Book Review: Perfume by Patrick Suskind

This book was given to me as a gift, with the hope that in it I might discover a whiff of inspiration. Not only was I happy to find this to be true, I was pleasantly surprised by the quality of writing and the simple joy of simply enjoying the style – to say nothing of the content. We’ll get to that in a moment.

Who this book is for: people with a dark sense of humor, fans of stories about criminals or estranged folks, anyone remotely interested in [post-Revolution] France, or anyone who thinks they’d enjoy a very different story. It’s a story about a murderer, but I wouldn’t call it a murder mystery nor a horror. There’re some (possibly) fantastical elements to it, but there’s no real indication that this is fantasy or paranormal.

This book is about the power of scent, as one might deduce from the title, and a Parisian’s struggle from birth to go through life with an inhumanly acute sense of smell – and an excellent memory and hatred of humanity to go with it. In describing the protagonist/villain Grenouille (“grr-noo-ee”) to a friend of mine, I told of how he did not grasp the concept of spoken language until later childhood. Nouns such as milk made no sense to Grenouille, for milk had a distinct odor yes, but that odor was different depending on the cow, the food eaten by the cow, or even how spoiled the milk was throughout the day if left out. How could one word mean something as complicated as milk?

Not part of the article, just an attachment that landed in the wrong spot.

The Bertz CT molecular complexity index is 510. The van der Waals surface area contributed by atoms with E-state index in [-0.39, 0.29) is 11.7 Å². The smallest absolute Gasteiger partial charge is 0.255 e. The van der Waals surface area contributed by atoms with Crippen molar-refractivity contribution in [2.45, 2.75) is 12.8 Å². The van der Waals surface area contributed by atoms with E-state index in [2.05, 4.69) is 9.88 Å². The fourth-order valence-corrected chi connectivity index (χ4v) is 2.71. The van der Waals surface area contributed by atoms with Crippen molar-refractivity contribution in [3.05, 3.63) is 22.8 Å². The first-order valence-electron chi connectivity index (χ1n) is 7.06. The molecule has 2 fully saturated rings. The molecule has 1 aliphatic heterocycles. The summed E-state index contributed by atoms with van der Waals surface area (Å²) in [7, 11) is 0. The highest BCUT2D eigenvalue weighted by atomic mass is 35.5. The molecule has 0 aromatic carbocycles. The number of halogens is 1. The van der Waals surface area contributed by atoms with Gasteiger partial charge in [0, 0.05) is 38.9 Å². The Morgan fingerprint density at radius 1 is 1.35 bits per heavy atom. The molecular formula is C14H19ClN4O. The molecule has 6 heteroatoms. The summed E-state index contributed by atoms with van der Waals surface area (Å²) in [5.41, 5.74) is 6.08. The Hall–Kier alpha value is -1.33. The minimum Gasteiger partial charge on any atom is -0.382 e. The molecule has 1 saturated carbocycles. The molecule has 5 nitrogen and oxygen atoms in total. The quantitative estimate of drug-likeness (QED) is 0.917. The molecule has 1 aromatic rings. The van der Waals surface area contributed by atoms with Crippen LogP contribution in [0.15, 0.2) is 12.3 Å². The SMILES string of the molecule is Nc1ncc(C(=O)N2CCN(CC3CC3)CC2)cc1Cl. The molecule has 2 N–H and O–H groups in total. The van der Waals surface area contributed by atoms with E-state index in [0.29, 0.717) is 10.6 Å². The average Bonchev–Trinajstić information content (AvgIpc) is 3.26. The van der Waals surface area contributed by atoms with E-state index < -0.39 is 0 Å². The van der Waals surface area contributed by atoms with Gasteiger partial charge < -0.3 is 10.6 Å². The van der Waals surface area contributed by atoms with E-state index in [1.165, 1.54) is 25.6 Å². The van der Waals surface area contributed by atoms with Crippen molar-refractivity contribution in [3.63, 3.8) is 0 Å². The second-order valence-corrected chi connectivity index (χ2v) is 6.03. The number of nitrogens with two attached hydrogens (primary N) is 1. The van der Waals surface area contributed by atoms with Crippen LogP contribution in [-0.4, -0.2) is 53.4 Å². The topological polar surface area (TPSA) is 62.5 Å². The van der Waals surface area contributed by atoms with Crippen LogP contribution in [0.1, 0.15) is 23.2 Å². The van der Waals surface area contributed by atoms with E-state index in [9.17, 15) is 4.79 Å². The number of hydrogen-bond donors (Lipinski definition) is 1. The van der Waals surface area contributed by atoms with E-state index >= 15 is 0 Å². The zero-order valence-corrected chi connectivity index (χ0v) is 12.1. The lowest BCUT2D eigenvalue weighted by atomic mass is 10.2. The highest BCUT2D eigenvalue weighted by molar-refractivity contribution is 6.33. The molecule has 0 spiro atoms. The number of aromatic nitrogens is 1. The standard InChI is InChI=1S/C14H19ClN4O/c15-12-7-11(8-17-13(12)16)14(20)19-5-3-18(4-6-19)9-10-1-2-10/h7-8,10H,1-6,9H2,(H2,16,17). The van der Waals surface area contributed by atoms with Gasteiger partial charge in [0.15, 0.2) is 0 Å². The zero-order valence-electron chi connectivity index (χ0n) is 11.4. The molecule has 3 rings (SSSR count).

Much like categorizing the book.

The author describes the world as seen by Grenouille through his nose, and it is a miserable, stinking world to be sure, populated by pitiful, stinking people. While most of the novel describes Grenouille’s life story, and those folk unfortunate enough to have anything to do with him, it is anything but slow-paced. Several times as I was reading I almost began to think “okay, hurry it up,” but the story would turn or develop in such a satisfactory way before I would ever feel such impatience.

In other words, the storytelling of Perfume is fun, the pacing was perfect for me, and the subject matter was fascinating. A refreshing, interesting bit of literature that I’ll be thinking about even as I try to get through A Storm Of Swords.

Go read it, and forever rethink how you (and your characters)  sniff the world around.


Leave a Reply

Fill in your details below or click an icon to log in: Logo

You are commenting using your account. Log Out / Change )

Twitter picture

You are commenting using your Twitter account. Log Out / Change )

Facebook photo

You are commenting using your Facebook account. Log Out / Change )

Google+ photo

You are commenting using your Google+ account. Log Out / Change )

Connecting to %s